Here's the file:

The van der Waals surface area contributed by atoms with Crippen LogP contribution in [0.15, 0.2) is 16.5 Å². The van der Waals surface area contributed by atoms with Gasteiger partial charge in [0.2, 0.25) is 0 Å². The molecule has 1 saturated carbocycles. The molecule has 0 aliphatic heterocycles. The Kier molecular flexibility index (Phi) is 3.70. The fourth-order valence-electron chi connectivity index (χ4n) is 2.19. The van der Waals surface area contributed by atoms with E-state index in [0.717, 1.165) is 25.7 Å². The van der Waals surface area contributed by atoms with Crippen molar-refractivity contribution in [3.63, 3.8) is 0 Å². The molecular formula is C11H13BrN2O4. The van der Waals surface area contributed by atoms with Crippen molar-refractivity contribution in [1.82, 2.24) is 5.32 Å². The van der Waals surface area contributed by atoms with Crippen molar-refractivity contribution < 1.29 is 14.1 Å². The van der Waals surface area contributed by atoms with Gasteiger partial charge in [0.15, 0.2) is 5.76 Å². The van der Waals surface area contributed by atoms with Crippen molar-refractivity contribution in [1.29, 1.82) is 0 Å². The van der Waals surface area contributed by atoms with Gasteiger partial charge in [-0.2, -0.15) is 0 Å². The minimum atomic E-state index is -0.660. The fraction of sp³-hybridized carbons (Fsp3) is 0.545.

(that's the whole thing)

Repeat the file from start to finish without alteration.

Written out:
The van der Waals surface area contributed by atoms with Crippen LogP contribution in [0.15, 0.2) is 16.5 Å². The van der Waals surface area contributed by atoms with Gasteiger partial charge in [0.2, 0.25) is 0 Å². The molecule has 1 saturated carbocycles. The molecule has 0 aliphatic heterocycles. The Kier molecular flexibility index (Phi) is 3.70. The fourth-order valence-electron chi connectivity index (χ4n) is 2.19. The van der Waals surface area contributed by atoms with E-state index in [0.717, 1.165) is 25.7 Å². The van der Waals surface area contributed by atoms with Crippen molar-refractivity contribution in [3.63, 3.8) is 0 Å². The molecular formula is C11H13BrN2O4. The van der Waals surface area contributed by atoms with Crippen molar-refractivity contribution in [1.82, 2.24) is 5.32 Å². The van der Waals surface area contributed by atoms with Crippen molar-refractivity contribution < 1.29 is 14.1 Å². The van der Waals surface area contributed by atoms with Gasteiger partial charge in [0.15, 0.2) is 5.76 Å². The van der Waals surface area contributed by atoms with Crippen molar-refractivity contribution in [1.29, 1.82) is 0 Å². The van der Waals surface area contributed by atoms with Gasteiger partial charge in [-0.2, -0.15) is 0 Å². The minimum atomic E-state index is -0.660. The fraction of sp³-hybridized carbons (Fsp3) is 0.545.